In the object-preparation room, Talbott points out rare editions that Franklin cited in his famous Autobiography. John Locke’s Rules of a Society (1720), for example, inspired the formation of Franklin’s Junto, a Philadelphia group interested in civic improvements. It is being lent by the Walter J. and Leonore Annenberg Rare Book & Manuscript Library at Penn. Also from Penn’s rare books repository comes a handwritten household-account book kept by Franklin’s major domo at his household in Passy, France, in 1783-84. “It’s a piece of ephemera,” Talbott says, that his family nevertheless cherished through the centuries. “Unlike the artifacts, which got distributed very fast, I think that they understood that Franklin was a man for posterity in terms of his writings.”

A Wellesley graduate with a master’s degree from the University of Delaware’s Winterthur Program in American Culture, as well as a Penn doctorate in American Civilization, Talbott joined the exhibition team (and took over as associate director of the Tercentenary) in January 2003. By then, a committee of scholars already had developed the show’s themes. Among them was J.A. Leo Lemay, author of a multivolume biography of Franklin being published by the University of Pennsylvania Press and the H.F. Winterthur Professor of English at the University of Delaware. Lemay, who is currently completing the third volume, calls Franklin “the earliest and most thorough of all the revolutionaries.”

As curator, Talbott devised a 79-page, single-spaced outline, many of whose details—like a discussion of the impact of key Puritan leaders on Franklin’s thought—never found their way into the exhibition. But the document served as a roadmap for the long, tortuous process of identifying desired artifacts and working out loans.

High on Talbott’s wish list was a pastel of Polly Stevenson (ca. 1772), the daughter of Franklin’s London landlady, and a close friend who helped care for him in America before his death in 1790. “We knew that it existed, we had seen images of it, but we didn’t know where it was,” says Talbott. “It had disappeared from the face of the earth as far as we knew.” Then, one day, she was contacted by a man named Theodore E. Wiederseim, who owns an auction business in Chester Springs, Pennsylvania, and who knew that a Franklin exhibition was in the works. “Lo and behold,” says Talbott, “he happens to be a descendant of Polly Stevenson—and he had the pastel. And he was willing to lend it.”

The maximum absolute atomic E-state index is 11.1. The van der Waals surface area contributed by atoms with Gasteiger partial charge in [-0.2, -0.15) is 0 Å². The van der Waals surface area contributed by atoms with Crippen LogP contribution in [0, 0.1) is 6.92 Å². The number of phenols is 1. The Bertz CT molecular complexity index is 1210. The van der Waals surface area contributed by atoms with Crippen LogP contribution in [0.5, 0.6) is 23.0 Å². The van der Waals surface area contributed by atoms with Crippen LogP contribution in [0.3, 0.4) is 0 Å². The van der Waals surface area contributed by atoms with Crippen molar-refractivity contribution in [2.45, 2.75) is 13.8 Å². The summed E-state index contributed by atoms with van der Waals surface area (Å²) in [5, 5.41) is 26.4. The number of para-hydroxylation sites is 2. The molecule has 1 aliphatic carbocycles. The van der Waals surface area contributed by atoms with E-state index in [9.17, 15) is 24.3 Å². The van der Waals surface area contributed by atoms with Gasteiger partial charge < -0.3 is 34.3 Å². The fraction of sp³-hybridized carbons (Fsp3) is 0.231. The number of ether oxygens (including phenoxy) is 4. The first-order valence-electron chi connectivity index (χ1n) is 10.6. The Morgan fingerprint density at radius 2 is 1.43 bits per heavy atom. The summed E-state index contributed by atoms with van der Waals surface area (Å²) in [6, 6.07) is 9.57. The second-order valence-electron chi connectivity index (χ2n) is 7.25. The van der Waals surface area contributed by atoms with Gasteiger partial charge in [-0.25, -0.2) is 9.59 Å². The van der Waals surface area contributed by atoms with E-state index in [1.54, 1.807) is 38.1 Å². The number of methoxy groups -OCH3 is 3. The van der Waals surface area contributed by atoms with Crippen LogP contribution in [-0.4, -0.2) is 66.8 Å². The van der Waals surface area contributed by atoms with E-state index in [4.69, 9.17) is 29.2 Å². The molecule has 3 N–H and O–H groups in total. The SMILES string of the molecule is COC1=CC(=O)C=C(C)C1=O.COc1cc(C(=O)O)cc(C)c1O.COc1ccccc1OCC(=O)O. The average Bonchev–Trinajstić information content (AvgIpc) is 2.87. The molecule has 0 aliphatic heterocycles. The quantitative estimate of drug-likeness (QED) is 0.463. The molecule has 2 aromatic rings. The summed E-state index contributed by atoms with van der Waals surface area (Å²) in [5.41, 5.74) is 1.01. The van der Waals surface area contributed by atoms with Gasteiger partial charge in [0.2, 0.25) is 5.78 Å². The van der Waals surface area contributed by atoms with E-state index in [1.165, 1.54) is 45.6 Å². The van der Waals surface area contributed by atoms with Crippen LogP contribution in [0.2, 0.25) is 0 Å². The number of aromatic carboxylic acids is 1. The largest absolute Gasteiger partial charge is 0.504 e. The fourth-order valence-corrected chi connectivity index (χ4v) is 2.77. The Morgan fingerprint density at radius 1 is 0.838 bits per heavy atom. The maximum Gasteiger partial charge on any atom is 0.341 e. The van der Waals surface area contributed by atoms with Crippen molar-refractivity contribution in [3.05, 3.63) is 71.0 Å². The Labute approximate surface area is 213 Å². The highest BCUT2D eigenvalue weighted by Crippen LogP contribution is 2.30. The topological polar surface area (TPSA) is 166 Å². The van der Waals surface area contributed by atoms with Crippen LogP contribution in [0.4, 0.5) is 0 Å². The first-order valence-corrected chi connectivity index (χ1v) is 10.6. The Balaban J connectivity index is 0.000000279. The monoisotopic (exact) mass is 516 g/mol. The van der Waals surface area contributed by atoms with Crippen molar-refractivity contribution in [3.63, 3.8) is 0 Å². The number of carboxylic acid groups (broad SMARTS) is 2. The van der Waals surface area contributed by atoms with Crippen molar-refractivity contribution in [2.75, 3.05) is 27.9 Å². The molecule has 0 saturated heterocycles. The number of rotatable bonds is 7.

(10) “Join, or Die” cartoon published in the May 9, 1754 Pennsylvania Gazette, from the Library Company. (11) French pearwood chess set (1750-1780) owned by Franklin, from the American Philosophical Society. (12) Top portion of one of the earliest lightning rods erected by Franklin (ca. 1756), on the John Wister house on High (now Market) Street; the tip was probably melted by a lightning strike and then bent by wind, from the Frankliniana Collection, The Franklin Institute, Inc. Photos (11, 12) by Peter Harholdt.

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COVER STORY: Stuff of Legend By Julia M. Klein

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(7) Illustration of the parts of a “Franklin Stove” in “An Account of the New Invented Pennsylvanian Fire-Places,” artist/author: Benjamin Franklin (1744), from the Library Company of Philadelphia. (8) Second Philadelphia lottery ticket, printed by Franklin in 1748 for the Association for Defense, to raise money for strengthening the city’s defenses, from the Rosenbach Museum & Library, Philadelphia. (9) Mahogany, silver, and brass walking stick (French, late 18th century), owned by Franklin and given to the Marquis de Lafayette, Penn Rare Book & Manuscript Library. Photos by Peter Harholdt.